Doorstep Crime

Trading Standards were recently contacted by a resident in the Formartine area about a simple but notable roofing scam. The resident’s elderly neighbour had been contacted at home by a roofer who called at the address about work which the roofer believed was apparently required on the resident’s roof. The work was agreed and apparently completed and the neighbour paid the roofer by cheque for a 4 figure sum.

The roofer returned to the neighbour’s the next day and complained that the bank would not cash the cheque, so he would need a fresh cheque to cover his costs. Notably, the roofer did not return the first cheque but the neighbour duly obliged with a second cheque and the roofer left. However, he returned the next day to say the bank would not cash the second cheque either, so he would need a third cheque to cover the original costs. The roofer did not return the second cheque either. It was at this point that the resident, who was visiting his neighbour, intervened and called the conversation to a halt. He asked the roofer to leave or he would call the Police, so the roofer left.

The resident then helped his neighbour to contact his bank and report the matter. It appears that the roofer had presented the first cheque, which had cleared but the bank stopped the second cheque, which hadn’t yet cleared.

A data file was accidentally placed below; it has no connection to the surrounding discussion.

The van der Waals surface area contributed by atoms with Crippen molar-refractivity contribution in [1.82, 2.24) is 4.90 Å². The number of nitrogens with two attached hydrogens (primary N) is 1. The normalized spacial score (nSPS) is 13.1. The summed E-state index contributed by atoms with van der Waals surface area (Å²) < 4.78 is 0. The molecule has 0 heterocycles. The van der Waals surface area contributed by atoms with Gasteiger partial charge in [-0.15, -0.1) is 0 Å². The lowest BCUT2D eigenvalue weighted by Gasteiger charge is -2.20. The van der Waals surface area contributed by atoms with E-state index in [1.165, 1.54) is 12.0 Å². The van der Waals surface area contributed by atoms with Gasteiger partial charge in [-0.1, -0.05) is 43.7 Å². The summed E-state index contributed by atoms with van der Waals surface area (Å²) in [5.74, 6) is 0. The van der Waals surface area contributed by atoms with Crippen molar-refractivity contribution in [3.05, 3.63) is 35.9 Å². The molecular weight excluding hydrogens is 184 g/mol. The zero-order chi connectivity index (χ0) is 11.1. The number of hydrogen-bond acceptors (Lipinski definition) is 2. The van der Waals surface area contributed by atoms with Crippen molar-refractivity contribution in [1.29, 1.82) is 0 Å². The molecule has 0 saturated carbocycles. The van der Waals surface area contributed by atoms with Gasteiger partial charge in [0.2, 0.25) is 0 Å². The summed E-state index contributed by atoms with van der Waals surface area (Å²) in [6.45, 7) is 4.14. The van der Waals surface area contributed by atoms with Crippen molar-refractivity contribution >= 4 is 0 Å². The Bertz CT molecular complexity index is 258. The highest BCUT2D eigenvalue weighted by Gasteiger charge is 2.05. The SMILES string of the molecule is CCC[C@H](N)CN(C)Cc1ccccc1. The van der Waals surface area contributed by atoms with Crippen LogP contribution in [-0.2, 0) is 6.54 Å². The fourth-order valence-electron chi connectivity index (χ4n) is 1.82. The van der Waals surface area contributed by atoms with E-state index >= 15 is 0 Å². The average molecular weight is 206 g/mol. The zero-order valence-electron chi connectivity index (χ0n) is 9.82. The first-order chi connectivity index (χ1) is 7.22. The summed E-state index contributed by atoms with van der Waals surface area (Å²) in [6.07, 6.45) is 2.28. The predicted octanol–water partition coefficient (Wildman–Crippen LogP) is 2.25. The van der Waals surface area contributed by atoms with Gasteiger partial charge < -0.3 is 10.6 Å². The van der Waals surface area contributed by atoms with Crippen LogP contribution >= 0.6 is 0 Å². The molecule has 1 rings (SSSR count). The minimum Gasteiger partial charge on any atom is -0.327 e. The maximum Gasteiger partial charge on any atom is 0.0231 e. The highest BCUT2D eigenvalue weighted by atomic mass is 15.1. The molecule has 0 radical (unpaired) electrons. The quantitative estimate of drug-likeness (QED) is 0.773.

The obvious intent of the roofer was to extract as many cheques as possible from the vulnerable neighbour, thereby doubling or tripling his profits in the process.

Some points to consider:

• Our advice remains the same; as this incident demonstrates, dealing with doorstep callers is a highly risky business. Far safer to just thank them for their concern and say, “No thanks”,

• Take haggling out of the equation. Tell the caller that you have a relative who’s in that line of work and in this cost of living crisis, you’d like them to look at the issue instead,

• DO NOT discuss prices, so you remove the opportunity for the caller to say that they ‘will do it cheaper’,

• If the caller becomes persistent, tell them you have a visitor and you really must go back indoors,

• Alternatively, tell them you have a pot boiling on the stove and you’re worried it might boil over,

• If the caller becomes insistent, tell them you will call the Police (and mean it). If necessary, call the Police,

• DO NOT be afraid to close the door on the caller. They have had enough of your time, just remember to lock it too,

• Try to note as much detail as you can about the caller, their appearance and their vehicles and keep any paperwork they might hand over to you.

Report the matter to Police Scotland or Trading Standards, so that they can collate these reports and consider taking action against the caller.

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